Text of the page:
This chapter examines a meeting between family members and a high-school co-director. The meeting was called for a returning student who was newly a mother. What is interesting about this is how the talk extends into the personal matters of the family, such as: interpersonal relationships with the father of the baby, accountability for the pregnancy and birth control. We look at the discursive practices in formulating problems and in accounting for such versions. In particular, we focus on how participants, at times, orient to and manage these problems as delicate matters. In talking problems, persons are invariably positioned through their own or other's accounts (Davies and Harré, 1999). How one is positioned can be especially important in institutional contexts, such as a school. Institutional representatives typically have far greater knowledge of institutional norms and practices than lay clients (Gumperz, 1982). We need to examine how this asymmetry of knowledge, access and power plays out in communication events such as meetings or interviews. For instance, a recent study of a high school–family meeting for a teenage mother's return to school found that this student was positioned in contradictory ways, by conflicting category predicates – as being a mother, a fifteen-year-old with friends, needing to do homework (see also Buttny, 2004: ch. 2). Such conflicting positionings were oriented to by participants as a possible problem: for the family as something that could be resolved through the grandmother's help, while for the school as something that may make graduating difficult and may necessitate her transferring schools.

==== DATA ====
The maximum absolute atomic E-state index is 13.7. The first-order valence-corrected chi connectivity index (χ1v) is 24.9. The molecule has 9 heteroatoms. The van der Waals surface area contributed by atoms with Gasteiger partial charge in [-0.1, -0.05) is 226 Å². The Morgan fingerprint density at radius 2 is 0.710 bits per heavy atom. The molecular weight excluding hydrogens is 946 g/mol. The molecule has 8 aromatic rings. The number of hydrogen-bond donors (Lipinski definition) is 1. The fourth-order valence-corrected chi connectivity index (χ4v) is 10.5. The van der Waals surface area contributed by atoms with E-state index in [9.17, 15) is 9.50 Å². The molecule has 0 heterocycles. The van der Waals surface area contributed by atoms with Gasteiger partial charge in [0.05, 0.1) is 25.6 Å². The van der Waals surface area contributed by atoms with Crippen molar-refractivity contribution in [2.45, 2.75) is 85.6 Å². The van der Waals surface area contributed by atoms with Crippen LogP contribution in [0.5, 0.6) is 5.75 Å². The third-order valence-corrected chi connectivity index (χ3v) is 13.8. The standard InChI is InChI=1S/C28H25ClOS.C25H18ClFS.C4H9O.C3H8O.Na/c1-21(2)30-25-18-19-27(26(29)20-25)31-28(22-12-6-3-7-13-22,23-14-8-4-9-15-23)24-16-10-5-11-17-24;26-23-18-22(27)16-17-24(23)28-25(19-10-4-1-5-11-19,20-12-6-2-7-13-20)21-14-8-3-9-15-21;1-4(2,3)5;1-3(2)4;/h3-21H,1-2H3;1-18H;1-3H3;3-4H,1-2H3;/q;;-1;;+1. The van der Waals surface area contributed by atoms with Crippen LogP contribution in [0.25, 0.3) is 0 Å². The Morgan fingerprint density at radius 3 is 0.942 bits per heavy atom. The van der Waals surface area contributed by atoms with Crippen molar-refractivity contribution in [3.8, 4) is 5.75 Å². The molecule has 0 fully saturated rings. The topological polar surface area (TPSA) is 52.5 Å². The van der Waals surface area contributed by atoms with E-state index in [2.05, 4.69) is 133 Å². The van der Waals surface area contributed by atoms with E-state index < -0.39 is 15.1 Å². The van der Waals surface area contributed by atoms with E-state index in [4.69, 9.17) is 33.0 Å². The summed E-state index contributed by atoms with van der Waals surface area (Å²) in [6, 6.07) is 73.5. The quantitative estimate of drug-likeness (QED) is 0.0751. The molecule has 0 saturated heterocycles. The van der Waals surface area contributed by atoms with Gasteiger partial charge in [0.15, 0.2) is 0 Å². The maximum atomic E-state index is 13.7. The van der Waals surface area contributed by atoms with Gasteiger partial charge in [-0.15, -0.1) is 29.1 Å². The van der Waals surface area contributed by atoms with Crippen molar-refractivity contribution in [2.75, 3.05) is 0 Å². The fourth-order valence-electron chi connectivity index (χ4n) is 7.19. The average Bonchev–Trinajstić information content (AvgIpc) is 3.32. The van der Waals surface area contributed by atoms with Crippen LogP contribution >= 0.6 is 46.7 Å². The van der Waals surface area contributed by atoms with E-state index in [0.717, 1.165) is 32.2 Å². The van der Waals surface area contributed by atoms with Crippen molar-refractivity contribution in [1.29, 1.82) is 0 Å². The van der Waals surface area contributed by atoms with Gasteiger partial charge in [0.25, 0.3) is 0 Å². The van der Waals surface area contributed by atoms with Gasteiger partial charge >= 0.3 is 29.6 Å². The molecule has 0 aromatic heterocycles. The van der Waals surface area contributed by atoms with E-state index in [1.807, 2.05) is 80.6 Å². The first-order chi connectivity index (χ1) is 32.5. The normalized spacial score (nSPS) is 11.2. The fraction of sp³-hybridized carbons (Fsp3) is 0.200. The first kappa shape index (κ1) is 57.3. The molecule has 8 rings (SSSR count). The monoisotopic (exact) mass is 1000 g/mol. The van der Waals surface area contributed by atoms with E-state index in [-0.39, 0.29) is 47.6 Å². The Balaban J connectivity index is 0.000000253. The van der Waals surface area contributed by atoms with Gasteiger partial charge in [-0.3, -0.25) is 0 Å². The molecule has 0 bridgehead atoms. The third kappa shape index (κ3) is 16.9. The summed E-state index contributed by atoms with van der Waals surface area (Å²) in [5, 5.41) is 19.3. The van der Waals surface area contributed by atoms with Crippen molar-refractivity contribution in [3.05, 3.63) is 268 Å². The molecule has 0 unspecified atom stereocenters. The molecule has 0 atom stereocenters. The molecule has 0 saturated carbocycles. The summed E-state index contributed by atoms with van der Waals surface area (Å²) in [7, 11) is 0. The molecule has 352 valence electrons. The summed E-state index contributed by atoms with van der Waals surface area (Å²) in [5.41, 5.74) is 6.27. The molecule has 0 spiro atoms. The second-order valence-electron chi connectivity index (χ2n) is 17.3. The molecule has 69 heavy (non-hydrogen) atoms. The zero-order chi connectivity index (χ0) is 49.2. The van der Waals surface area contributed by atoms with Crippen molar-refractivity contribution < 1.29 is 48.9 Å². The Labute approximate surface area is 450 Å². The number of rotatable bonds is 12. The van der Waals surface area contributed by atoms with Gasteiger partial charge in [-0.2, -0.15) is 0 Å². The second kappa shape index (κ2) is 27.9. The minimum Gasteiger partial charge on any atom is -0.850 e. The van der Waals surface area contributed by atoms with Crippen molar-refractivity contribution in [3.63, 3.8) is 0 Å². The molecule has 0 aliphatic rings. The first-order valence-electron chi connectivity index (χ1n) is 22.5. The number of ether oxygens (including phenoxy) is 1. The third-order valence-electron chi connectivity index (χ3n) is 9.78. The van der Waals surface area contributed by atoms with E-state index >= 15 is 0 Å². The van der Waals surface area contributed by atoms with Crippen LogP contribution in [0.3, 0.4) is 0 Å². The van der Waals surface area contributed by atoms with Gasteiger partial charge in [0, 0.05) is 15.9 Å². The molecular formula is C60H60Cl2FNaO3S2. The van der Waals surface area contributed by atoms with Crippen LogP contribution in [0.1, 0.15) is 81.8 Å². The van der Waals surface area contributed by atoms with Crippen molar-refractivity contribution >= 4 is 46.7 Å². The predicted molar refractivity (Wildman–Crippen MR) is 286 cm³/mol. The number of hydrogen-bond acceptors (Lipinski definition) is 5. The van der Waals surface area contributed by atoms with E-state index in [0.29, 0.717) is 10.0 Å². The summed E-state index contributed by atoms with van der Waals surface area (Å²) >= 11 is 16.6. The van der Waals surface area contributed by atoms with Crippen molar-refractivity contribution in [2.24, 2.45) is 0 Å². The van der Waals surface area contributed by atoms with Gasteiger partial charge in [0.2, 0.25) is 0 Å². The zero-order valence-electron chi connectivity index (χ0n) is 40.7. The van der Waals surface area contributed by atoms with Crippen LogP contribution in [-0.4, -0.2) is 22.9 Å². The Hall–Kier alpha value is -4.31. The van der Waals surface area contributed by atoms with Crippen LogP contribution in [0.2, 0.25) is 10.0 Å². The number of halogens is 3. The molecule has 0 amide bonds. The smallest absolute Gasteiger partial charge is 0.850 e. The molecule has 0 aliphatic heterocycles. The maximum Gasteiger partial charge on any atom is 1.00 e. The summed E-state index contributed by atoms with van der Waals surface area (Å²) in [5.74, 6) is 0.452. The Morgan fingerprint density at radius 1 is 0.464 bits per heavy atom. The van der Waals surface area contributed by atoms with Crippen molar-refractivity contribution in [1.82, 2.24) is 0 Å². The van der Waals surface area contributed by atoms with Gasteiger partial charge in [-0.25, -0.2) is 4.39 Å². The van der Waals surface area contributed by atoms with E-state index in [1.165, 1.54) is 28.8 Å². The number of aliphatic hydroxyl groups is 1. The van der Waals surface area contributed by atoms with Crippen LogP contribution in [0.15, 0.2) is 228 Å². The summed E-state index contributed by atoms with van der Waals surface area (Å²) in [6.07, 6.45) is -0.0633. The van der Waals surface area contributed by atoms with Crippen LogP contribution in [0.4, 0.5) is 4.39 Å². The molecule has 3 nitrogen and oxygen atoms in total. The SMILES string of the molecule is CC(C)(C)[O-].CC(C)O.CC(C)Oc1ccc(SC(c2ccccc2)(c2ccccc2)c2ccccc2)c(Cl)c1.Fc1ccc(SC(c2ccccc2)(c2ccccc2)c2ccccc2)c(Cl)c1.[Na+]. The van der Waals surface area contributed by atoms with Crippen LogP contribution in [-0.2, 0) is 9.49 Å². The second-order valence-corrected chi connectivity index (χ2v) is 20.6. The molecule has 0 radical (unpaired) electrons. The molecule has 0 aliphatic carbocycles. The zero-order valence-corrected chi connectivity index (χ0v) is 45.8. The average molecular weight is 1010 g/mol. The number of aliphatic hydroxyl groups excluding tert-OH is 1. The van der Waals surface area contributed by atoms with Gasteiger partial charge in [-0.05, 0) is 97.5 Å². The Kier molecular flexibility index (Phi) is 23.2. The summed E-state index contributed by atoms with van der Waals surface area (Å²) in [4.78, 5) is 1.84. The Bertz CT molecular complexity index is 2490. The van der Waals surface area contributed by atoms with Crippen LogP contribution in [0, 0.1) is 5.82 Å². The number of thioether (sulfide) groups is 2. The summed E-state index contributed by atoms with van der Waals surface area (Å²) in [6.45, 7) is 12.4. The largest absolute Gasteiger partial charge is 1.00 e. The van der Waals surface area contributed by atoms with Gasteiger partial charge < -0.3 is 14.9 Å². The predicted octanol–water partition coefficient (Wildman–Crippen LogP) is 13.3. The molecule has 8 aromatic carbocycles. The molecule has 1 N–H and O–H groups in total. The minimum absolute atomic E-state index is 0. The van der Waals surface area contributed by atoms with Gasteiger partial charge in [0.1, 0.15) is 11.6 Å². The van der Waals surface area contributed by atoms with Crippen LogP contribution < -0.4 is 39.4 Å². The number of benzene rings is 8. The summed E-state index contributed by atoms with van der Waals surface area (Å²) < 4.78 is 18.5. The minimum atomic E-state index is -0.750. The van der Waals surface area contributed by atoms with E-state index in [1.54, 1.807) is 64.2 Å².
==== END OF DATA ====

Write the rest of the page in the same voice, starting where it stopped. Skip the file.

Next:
|Original language||English (US)|
|Title of host publication||Discursive Research in Practice: New Approaches to Psychology and Interaction|
|Publisher||Cambridge University Press|
|Number of pages||16|
|State||Published - Jan 1 2007|
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